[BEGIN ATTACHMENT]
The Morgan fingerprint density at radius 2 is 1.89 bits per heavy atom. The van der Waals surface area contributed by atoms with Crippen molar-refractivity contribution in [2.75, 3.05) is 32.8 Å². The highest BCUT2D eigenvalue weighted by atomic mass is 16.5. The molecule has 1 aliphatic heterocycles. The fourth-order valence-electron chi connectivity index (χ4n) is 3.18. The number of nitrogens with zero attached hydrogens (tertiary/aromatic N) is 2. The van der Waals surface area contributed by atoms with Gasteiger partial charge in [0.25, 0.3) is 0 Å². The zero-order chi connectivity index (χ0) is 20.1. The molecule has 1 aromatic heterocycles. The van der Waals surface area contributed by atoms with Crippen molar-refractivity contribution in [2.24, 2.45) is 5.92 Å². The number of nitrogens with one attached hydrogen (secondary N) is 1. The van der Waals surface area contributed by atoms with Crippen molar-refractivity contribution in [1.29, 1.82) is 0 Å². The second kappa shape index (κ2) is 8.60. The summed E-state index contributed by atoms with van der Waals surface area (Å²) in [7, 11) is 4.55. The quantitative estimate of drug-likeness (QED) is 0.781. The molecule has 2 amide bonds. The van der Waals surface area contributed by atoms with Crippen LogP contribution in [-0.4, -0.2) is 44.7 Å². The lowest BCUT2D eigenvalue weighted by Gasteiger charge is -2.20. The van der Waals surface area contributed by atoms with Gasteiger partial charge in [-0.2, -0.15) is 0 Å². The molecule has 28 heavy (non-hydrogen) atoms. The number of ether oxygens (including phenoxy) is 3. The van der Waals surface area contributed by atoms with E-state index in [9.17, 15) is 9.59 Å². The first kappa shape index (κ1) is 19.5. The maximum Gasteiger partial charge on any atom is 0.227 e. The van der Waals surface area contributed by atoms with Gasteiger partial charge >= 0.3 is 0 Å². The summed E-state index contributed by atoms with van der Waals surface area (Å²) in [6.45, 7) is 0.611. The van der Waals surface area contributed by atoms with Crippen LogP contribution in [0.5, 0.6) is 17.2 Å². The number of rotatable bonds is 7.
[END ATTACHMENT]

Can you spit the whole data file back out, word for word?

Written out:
The Morgan fingerprint density at radius 2 is 1.89 bits per heavy atom. The van der Waals surface area contributed by atoms with Crippen molar-refractivity contribution in [2.75, 3.05) is 32.8 Å². The highest BCUT2D eigenvalue weighted by atomic mass is 16.5. The molecule has 1 aliphatic heterocycles. The fourth-order valence-electron chi connectivity index (χ4n) is 3.18. The number of nitrogens with zero attached hydrogens (tertiary/aromatic N) is 2. The van der Waals surface area contributed by atoms with Gasteiger partial charge in [0.25, 0.3) is 0 Å². The zero-order chi connectivity index (χ0) is 20.1. The molecule has 1 aromatic heterocycles. The van der Waals surface area contributed by atoms with Crippen molar-refractivity contribution in [2.24, 2.45) is 5.92 Å². The number of nitrogens with one attached hydrogen (secondary N) is 1. The van der Waals surface area contributed by atoms with Crippen molar-refractivity contribution in [1.29, 1.82) is 0 Å². The second kappa shape index (κ2) is 8.60. The summed E-state index contributed by atoms with van der Waals surface area (Å²) in [7, 11) is 4.55. The quantitative estimate of drug-likeness (QED) is 0.781. The molecule has 2 amide bonds. The van der Waals surface area contributed by atoms with Crippen LogP contribution in [-0.4, -0.2) is 44.7 Å². The lowest BCUT2D eigenvalue weighted by Gasteiger charge is -2.20. The van der Waals surface area contributed by atoms with Gasteiger partial charge in [-0.2, -0.15) is 0 Å². The molecule has 28 heavy (non-hydrogen) atoms. The number of ether oxygens (including phenoxy) is 3. The van der Waals surface area contributed by atoms with E-state index in [9.17, 15) is 9.59 Å². The first kappa shape index (κ1) is 19.5. The maximum Gasteiger partial charge on any atom is 0.227 e. The van der Waals surface area contributed by atoms with Gasteiger partial charge >= 0.3 is 0 Å². The summed E-state index contributed by atoms with van der Waals surface area (Å²) in [6.45, 7) is 0.611. The van der Waals surface area contributed by atoms with Crippen LogP contribution in [0.5, 0.6) is 17.2 Å². The number of rotatable bonds is 7.